In case you don't know, due to the high cost/unavailability of feminine hygiene products they are not accessible to many girls and women in developing countries. If they have access to education once girls start menstruating this often means they will start missing school. Then they end up falling behind. And more likely to drop out, and continue the cycle of poverty and more likely to end up a young wife and mother. Also for adult women this can cause problems with being able to keep up with their livelihood full time. In some places some girls/women prostitute themselves for money for menstrual hygiene products....
I knew about the problems of feminine hygiene in developing countries but I thought it would be best solved by cloth pads until I read more about it.
So about this company. First of all, they are having a Christmas Campaign Special, where you Buy a Ruby Cup for yourself and one is given to a girl in school in Africa.
Companies History: A couple women ended up in the same business school in Denmark. They came up with this company idea and moved to Kenya to do this.
Reasons cups out-perform cloth pads for women in developing countries:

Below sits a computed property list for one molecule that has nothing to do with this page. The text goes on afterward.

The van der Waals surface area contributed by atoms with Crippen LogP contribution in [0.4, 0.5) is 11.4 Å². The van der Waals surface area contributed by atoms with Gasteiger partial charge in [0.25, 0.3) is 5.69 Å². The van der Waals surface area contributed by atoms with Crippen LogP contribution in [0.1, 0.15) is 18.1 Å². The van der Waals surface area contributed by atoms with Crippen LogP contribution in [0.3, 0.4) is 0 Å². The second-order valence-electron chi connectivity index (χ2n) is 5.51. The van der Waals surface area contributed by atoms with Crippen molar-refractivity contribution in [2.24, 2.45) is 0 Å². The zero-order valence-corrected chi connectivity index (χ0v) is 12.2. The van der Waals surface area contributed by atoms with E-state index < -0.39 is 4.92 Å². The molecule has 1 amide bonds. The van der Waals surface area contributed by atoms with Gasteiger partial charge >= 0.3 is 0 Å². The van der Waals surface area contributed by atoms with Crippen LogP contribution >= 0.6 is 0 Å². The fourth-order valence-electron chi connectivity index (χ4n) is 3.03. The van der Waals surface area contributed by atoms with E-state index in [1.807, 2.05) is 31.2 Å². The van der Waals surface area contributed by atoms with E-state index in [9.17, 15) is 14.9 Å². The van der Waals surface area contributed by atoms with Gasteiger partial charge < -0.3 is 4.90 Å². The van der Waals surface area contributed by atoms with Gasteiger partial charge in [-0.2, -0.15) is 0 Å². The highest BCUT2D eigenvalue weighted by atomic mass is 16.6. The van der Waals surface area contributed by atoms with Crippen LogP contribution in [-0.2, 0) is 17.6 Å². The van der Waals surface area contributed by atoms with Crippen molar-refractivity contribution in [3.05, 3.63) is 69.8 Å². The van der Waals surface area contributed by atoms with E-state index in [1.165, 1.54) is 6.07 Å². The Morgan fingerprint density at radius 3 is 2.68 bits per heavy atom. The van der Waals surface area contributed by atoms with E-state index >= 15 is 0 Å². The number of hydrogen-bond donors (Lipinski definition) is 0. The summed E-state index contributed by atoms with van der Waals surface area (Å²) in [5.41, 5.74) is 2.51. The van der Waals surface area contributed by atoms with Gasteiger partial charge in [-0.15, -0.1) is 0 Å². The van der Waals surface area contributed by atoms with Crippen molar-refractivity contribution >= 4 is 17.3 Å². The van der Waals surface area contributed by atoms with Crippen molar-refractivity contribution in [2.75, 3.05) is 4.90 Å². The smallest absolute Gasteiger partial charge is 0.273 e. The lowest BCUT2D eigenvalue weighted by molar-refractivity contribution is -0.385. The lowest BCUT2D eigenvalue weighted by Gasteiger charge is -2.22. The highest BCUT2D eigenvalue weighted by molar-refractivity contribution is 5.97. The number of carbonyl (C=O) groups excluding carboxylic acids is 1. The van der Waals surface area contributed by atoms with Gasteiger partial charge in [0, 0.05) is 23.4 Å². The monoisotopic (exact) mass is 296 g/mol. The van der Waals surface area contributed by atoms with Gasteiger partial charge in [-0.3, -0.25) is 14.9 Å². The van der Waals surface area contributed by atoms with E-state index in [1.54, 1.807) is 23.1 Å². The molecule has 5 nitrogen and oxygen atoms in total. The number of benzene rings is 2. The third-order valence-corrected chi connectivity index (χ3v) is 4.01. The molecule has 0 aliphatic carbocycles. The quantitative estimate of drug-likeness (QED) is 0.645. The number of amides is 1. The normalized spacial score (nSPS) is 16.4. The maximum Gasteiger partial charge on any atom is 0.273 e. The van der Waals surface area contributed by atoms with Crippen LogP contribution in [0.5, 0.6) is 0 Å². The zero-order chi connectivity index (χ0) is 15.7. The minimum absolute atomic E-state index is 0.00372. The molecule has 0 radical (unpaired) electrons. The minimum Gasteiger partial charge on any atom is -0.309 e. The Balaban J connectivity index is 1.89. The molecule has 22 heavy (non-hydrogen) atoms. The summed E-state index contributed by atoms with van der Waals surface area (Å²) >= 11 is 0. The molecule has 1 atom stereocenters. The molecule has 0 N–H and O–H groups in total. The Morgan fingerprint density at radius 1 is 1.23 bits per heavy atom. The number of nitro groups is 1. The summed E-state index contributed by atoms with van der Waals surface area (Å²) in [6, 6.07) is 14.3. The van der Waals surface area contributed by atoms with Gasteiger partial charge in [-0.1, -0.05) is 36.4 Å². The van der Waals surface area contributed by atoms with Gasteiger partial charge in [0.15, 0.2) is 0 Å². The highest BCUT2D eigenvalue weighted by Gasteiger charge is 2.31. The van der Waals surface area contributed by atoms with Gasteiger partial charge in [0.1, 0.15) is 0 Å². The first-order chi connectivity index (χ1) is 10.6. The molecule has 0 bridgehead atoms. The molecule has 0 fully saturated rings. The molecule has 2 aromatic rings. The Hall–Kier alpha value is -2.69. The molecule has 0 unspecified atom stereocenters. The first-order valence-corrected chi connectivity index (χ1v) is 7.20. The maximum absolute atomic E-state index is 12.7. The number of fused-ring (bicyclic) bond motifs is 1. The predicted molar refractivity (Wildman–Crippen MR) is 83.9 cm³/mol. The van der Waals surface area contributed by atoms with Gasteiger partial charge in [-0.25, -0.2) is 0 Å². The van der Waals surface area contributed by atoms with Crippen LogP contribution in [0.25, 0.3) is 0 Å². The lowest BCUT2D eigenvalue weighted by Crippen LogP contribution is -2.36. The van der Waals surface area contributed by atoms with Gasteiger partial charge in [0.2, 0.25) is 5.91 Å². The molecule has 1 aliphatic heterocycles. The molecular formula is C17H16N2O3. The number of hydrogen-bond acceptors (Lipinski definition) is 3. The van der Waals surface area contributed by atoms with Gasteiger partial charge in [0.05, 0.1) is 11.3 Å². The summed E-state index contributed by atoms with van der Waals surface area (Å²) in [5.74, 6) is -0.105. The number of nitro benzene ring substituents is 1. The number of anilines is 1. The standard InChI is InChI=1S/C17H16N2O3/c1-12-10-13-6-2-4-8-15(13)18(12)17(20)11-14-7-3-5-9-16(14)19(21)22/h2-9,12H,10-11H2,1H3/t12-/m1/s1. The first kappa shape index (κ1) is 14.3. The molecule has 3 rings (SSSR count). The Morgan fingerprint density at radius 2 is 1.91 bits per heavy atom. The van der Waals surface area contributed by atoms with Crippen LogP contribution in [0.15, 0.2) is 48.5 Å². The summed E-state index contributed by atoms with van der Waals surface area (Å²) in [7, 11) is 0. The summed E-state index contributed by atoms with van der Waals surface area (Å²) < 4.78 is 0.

1. Water use - Cups use less water in their use and cleaning. (when you think about the number of pads a women would use a cycle it is quite clear).
2. Drying and Storage - You don't have a electric dryer... Best way to get cloth pads dry after washing? Exposure to air and UV rays (UV rays help kill some microbes). So, hanging on a clothes line, or perhaps laying on a clean surface outside. However they found that many girls/women were too embarrassed to put their cloth pads out like that, and stored them unsafely (i.e. in closed dark moist places, like under a mattress).
3. It works solo - What, pads don't? Well, due to culture and availability, we probably all own underwear. Without some kinda of belt/straps, pads are useless without underwear.
4. Cup's Capacity - About double, halving the trips to the bathroom even for women with heavy flows.
They understand that the biggest barrier to their use (anywhere really) is education. So they start with educating women their anatomy and bodily functions to de-stigmatize it and empower them. They also provide employment to women in Kenya using female entrepreneurs doing direct woman to woman sales. Having local women sell it also overcomes some cultural and language barriers.
They have been in Kenya a year now I think
There are still issues other than water and cultural/religious barriers. There are women who, even when they educated regarding this, choose to share cloth pads as they don't have enough to go around. That could happen with menstrual cups too, as long as they are not synchronized anyways, not because they weren't told/don't know, but because they don't have the resources to have one for each female family member between puberty and menopause.